Welcome to FindLaw's coverage of existing Idaho legislation and rules related to individuals' immigration status. However, it is important to be aware of the relationship and tension between state and federal law when it comes to subjects involving immigration. Below you will find information on what, if any, rules Idaho has regarding immigration checks by law enforcement, educational institutions, and employers, as well as the existence of E-Verify requirements, restrictions on public benefits based on an individual's immigration status, and more.
Although immigration and enforcement are typically matters dealt with by federal immigration authorities, an increasing number of local and county law enforcement officials are starting to assist with, investigate, or pursue suspected immigration-related offenses. Also, under a federal program known as "Secure Communities", all individuals arrested are fingerprinted and run through a database which checks their immigration status. However, some states are considering and sometimes passing legislation permitting local governments to "opt out" of such programs.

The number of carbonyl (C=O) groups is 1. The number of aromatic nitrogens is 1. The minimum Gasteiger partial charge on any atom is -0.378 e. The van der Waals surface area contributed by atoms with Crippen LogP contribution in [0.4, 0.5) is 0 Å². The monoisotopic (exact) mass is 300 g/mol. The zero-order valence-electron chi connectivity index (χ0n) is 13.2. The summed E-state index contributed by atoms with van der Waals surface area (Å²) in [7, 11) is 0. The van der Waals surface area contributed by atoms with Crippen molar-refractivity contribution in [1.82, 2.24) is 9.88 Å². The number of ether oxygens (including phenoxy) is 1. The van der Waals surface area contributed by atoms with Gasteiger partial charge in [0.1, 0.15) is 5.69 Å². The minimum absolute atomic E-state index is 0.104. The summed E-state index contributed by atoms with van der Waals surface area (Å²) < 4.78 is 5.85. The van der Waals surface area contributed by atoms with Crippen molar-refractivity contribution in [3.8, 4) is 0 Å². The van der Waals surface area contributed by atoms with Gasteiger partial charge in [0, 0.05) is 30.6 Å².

Under federal law, employers should refer to federal employment eligibility verification rules, as well as the requirements for Form I-9.
By executive order, Idaho requires government agencies and contractors to use E-Verify to very the employment eligibility of all employees and prospective employees prior to taking state contracts. Private employers are not required to use the E-Verify system, but may do so voluntarily.
Applicants for driver's licenses in Idaho are required to provide proof of age, identity, Idaho residency, and lawful presence in the United States. Idaho's Transportation Department provides a helpful page listing acceptable documents that can be used to establish the requirements.
Under federal law, illegal immigrants are prohibited from receiving public benefits, although they are allowed to receive emergency services, health care, and other programs that have been identified as "necessary to protect life and safety."
Idaho law does not allow for illegal immigrants to pay in-state tuition rates for state schooling.
In Idaho, every voter is required to present a photo ID in order to vote. Drivers' licenses, passports, and student ID's are examples of acceptable forms of identification for voting purposes. Voters who are unable to present photo ID may still vote, but will have to complete an affidavit stating their identity.
Contact a qualified immigration attorney to help you get the best results possible.